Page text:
To address this, the speaker presented a project based on the concept of causal inference, building a network of causal relationships between observational data alone. Correlation does not imply causation – but by considering correlations on a connected network, it’s possible to delete edges on the network in such a way that leads to a structure of causal relationships explaining the observed correlations. The results were mostly very good, and went beyond any previously available method or tool for such analysis. There are some artefacts, e.g. with a group of languages that had influence from German, but where one language in particular had had a lot of German influence and it appeared that this language then had influence on the others (rather than all from German), but overall it seems like a very promising project with great results and an inspiringly creative and successful approach to a very difficult problem.
Simulating lexical evolution with semantic shifts – Gereon Kaiping (*) and Johann-Mattis List (^), University of Leiden (*), Max Planck Institute for the Science of Human History (^)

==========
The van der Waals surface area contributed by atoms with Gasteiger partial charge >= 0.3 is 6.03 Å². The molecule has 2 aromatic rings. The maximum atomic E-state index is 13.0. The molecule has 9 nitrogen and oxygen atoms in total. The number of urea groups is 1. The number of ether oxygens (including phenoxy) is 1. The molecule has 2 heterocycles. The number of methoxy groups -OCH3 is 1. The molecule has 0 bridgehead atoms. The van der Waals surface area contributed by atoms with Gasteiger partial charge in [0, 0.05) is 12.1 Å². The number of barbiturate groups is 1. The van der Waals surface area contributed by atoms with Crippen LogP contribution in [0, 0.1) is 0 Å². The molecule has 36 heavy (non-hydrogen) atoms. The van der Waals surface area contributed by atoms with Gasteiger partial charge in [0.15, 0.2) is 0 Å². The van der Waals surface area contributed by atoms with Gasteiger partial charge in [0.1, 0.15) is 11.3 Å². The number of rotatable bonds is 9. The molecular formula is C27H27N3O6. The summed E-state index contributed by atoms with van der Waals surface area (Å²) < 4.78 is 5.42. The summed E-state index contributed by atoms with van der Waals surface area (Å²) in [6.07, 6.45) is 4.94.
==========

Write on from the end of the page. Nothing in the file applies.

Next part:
This talk began with a discussion of some of the problems with current quantitative methods in historical linguistics. A major such problem is the lack of proper data on historical language change, leading to a trend towards models not being properly validated and tested. There is also not much simulation done to test methods, and most existing simulations tend to be very simple. This project aims to develop a more realistic model of language change, under which simulations might be done which could lead to better validation and testing of other quantitative historical linguistic methods. The model further considers semantic drift and replacement, in contrast to most previous methods which consider cognates only corresponding to the same concepts.
This built on concepts from Saussure about the form and meaning of words being ‘two sides of the same coin’. The model sees a language as a bipartite graph between a network of concepts and a vector of words. The evolution of the model involves updating the weighting of edges between the concepts and the words, corresponding to the changing set of vocabulary and meanings of words, over a phylogenetic tree. This draws on game theoretic ideas. They also presented some validation and parameterisation of their models based on available data sets. Their software is open source and available online: https://github.com/anaphory/simuling